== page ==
“The Long Run: As a Professor, Obama Enthralled Students and Puzzled Faculty,” is an interesting article by Jodi Kantor that will appear in tomorrow’s print edition of the New York Times. Kantor has some wonderful phrasings, like here when she is yoking together his political successes and the topics of his courses:
Before he pushed campaign finance legislation there, or outraised every other presidential primary candidate in American history, Mr. Obama marched students through the thickets of campaign finance law. Before he helped redraw the map of his own state Senate district, making it whiter and wealthier, he taught districting as a racially fraught study in how power is secured. And before he posed what may be the ultimate test of racial equality — whether Americans will elect a black president — he led students through African-Americans’ long fight for equal status.
Also great to see is Obama’s syllabus for his 1994 course, “Curent Issues in Racism and the Law” (.pdf). (Especially great to see is the topic of racially-motivated gerrymandering, which I saw in 2003 in Texas when Tom Delay drove the Texas legislature to re-drew the districts along appallingly obvious racial lines). Also included are several of Obama’s final exams and answer memos.But there is also a general misunderstanding of the goals and responsibilities of part-time faculty. Kantor says, “Other junior faculty dreamed of tenured positions; he turned them down. While most colleagues published by the pound, he never completed a single work of legal scholarship.” What she does not say is if those “other junior faculty” were part-time (like Obama) or tenure-track (or show how all junior faculty everywhere have the same exact goals). The distinction is important because there is an underlying suggestion in the article that Obama’s desire to be a politician made him too career-driven, too afraid to put his ideas out there because they could be used against him one day, too disinterested in being a full member of the faculty. Kantor buries the fact that Obama was simultaneously teaching part-time, working in the state legislature, and working at a private law firm. The effect is one that casts Obama as an outsider, but the portrait is oxymoronic. Obama is seen as too weak to stand up for what he believes, yet his courses address controversial topics that he would later use as platforms for his larger political successes.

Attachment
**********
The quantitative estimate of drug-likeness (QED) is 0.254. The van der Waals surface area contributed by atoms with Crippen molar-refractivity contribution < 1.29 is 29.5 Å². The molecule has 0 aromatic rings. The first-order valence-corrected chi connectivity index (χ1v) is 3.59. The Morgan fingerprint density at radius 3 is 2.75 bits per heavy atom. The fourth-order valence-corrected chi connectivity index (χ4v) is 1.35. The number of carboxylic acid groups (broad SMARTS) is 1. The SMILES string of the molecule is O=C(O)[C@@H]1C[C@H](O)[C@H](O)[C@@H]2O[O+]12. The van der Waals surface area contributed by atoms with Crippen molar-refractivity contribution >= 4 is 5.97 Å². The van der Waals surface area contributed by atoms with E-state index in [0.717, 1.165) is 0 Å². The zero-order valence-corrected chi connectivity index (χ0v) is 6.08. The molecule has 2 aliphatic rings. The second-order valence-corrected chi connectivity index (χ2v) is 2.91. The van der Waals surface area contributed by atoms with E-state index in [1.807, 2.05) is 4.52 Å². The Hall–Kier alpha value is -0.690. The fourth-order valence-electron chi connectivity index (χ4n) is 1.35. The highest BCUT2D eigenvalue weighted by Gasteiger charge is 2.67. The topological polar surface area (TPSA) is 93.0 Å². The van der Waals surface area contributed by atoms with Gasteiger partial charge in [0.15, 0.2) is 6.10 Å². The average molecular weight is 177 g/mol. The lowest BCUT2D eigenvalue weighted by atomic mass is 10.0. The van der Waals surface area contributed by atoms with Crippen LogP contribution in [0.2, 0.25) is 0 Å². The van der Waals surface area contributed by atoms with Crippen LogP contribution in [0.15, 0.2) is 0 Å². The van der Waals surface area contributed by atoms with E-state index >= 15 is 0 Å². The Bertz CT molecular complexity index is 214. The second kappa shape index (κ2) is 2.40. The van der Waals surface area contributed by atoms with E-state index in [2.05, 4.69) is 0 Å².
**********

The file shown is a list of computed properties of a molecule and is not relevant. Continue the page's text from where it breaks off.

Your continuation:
I found it refreshing to read that Obama’s part-time teaching experience was similar to those journeying academics who work multiple jobs and teach on multiple campuses. In the late 1990s when I taught part-time at Rutgers (New Brunswick), DeVry, and Middlesex County College I didn’t engage with any real community on any of those campuses. I was lucky if I had an office. I held office hours in the student union. Like so many part-time teachers, and Obama, I focused on my teaching, honed my pedagogy and classroom presentation, found topics that interested me, and was fortunate to have students who were receptive and gave me excellent evaluations.